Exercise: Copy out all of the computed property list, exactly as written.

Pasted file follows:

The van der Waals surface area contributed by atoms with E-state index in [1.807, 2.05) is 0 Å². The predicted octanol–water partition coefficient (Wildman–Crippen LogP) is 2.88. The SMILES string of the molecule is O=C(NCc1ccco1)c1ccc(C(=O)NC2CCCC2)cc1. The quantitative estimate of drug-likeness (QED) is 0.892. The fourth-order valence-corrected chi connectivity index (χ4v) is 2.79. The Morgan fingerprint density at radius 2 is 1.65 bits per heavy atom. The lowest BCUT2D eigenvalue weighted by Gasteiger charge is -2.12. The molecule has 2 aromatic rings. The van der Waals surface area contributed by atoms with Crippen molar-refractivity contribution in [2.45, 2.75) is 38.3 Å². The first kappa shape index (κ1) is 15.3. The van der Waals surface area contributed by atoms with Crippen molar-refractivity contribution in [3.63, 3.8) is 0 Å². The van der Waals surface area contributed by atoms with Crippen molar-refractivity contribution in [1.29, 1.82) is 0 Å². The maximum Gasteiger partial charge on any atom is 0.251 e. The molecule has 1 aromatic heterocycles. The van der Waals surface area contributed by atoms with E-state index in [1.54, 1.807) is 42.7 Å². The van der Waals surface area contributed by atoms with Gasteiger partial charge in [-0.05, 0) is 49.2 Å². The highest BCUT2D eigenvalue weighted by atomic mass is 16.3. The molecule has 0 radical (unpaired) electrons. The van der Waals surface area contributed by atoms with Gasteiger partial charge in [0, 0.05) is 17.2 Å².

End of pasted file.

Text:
The van der Waals surface area contributed by atoms with E-state index in [1.807, 2.05) is 0 Å². The predicted octanol–water partition coefficient (Wildman–Crippen LogP) is 2.88. The SMILES string of the molecule is O=C(NCc1ccco1)c1ccc(C(=O)NC2CCCC2)cc1. The quantitative estimate of drug-likeness (QED) is 0.892. The fourth-order valence-corrected chi connectivity index (χ4v) is 2.79. The Morgan fingerprint density at radius 2 is 1.65 bits per heavy atom. The lowest BCUT2D eigenvalue weighted by Gasteiger charge is -2.12. The molecule has 2 aromatic rings. The van der Waals surface area contributed by atoms with Crippen molar-refractivity contribution in [2.45, 2.75) is 38.3 Å². The first kappa shape index (κ1) is 15.3. The van der Waals surface area contributed by atoms with Crippen molar-refractivity contribution in [3.63, 3.8) is 0 Å². The van der Waals surface area contributed by atoms with Crippen molar-refractivity contribution in [1.29, 1.82) is 0 Å². The maximum Gasteiger partial charge on any atom is 0.251 e. The molecule has 1 aromatic heterocycles. The van der Waals surface area contributed by atoms with E-state index in [1.54, 1.807) is 42.7 Å². The van der Waals surface area contributed by atoms with Gasteiger partial charge in [-0.05, 0) is 49.2 Å². The highest BCUT2D eigenvalue weighted by atomic mass is 16.3. The molecule has 0 radical (unpaired) electrons. The van der Waals surface area contributed by atoms with Gasteiger partial charge in [0, 0.05) is 17.2 Å².